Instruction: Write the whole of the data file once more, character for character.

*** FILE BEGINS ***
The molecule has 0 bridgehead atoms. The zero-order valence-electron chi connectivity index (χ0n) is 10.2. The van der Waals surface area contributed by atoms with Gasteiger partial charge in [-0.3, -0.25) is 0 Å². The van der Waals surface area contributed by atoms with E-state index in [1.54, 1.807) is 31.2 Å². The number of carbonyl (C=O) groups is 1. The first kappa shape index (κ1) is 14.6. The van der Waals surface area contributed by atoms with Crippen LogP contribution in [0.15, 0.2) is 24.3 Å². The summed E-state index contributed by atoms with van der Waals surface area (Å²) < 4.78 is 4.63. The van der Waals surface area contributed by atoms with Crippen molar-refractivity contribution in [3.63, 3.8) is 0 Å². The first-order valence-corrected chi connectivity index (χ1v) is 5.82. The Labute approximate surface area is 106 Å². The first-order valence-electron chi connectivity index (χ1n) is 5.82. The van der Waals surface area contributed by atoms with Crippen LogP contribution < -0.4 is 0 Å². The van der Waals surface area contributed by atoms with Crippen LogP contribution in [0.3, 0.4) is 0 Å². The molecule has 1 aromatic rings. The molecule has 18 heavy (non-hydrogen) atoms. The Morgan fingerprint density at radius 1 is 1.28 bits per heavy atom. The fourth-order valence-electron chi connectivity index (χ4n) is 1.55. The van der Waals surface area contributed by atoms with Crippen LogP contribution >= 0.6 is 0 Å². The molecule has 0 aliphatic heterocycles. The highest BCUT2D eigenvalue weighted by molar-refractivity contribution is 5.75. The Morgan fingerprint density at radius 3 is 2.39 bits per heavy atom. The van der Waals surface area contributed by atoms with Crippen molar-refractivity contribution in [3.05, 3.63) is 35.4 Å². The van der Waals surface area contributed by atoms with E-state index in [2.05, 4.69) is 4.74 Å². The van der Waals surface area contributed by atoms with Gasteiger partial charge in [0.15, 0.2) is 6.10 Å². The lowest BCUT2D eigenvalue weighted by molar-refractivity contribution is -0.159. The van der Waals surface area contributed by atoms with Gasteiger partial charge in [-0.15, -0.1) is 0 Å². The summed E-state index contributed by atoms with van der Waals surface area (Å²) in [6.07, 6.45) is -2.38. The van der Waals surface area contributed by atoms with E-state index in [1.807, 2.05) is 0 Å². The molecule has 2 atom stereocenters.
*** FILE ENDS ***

The molecule has 0 bridgehead atoms. The zero-order valence-electron chi connectivity index (χ0n) is 10.2. The van der Waals surface area contributed by atoms with Gasteiger partial charge in [-0.3, -0.25) is 0 Å². The van der Waals surface area contributed by atoms with E-state index in [1.54, 1.807) is 31.2 Å². The number of carbonyl (C=O) groups is 1. The first kappa shape index (κ1) is 14.6. The van der Waals surface area contributed by atoms with Crippen LogP contribution in [0.15, 0.2) is 24.3 Å². The summed E-state index contributed by atoms with van der Waals surface area (Å²) < 4.78 is 4.63. The van der Waals surface area contributed by atoms with Crippen molar-refractivity contribution in [3.63, 3.8) is 0 Å². The first-order valence-corrected chi connectivity index (χ1v) is 5.82. The Labute approximate surface area is 106 Å². The first-order valence-electron chi connectivity index (χ1n) is 5.82. The van der Waals surface area contributed by atoms with Crippen LogP contribution < -0.4 is 0 Å². The van der Waals surface area contributed by atoms with Crippen LogP contribution in [0.3, 0.4) is 0 Å². The molecule has 1 aromatic rings. The molecule has 18 heavy (non-hydrogen) atoms. The Morgan fingerprint density at radius 1 is 1.28 bits per heavy atom. The fourth-order valence-electron chi connectivity index (χ4n) is 1.55. The van der Waals surface area contributed by atoms with Crippen LogP contribution >= 0.6 is 0 Å². The molecule has 0 aliphatic heterocycles. The highest BCUT2D eigenvalue weighted by molar-refractivity contribution is 5.75. The Morgan fingerprint density at radius 3 is 2.39 bits per heavy atom. The van der Waals surface area contributed by atoms with Crippen molar-refractivity contribution in [3.05, 3.63) is 35.4 Å². The van der Waals surface area contributed by atoms with E-state index in [2.05, 4.69) is 4.74 Å². The van der Waals surface area contributed by atoms with Gasteiger partial charge in [0.15, 0.2) is 6.10 Å². The lowest BCUT2D eigenvalue weighted by molar-refractivity contribution is -0.159. The van der Waals surface area contributed by atoms with Gasteiger partial charge in [-0.15, -0.1) is 0 Å². The summed E-state index contributed by atoms with van der Waals surface area (Å²) in [6.07, 6.45) is -2.38. The van der Waals surface area contributed by atoms with E-state index in [1.807, 2.05) is 0 Å². The molecule has 2 atom stereocenters.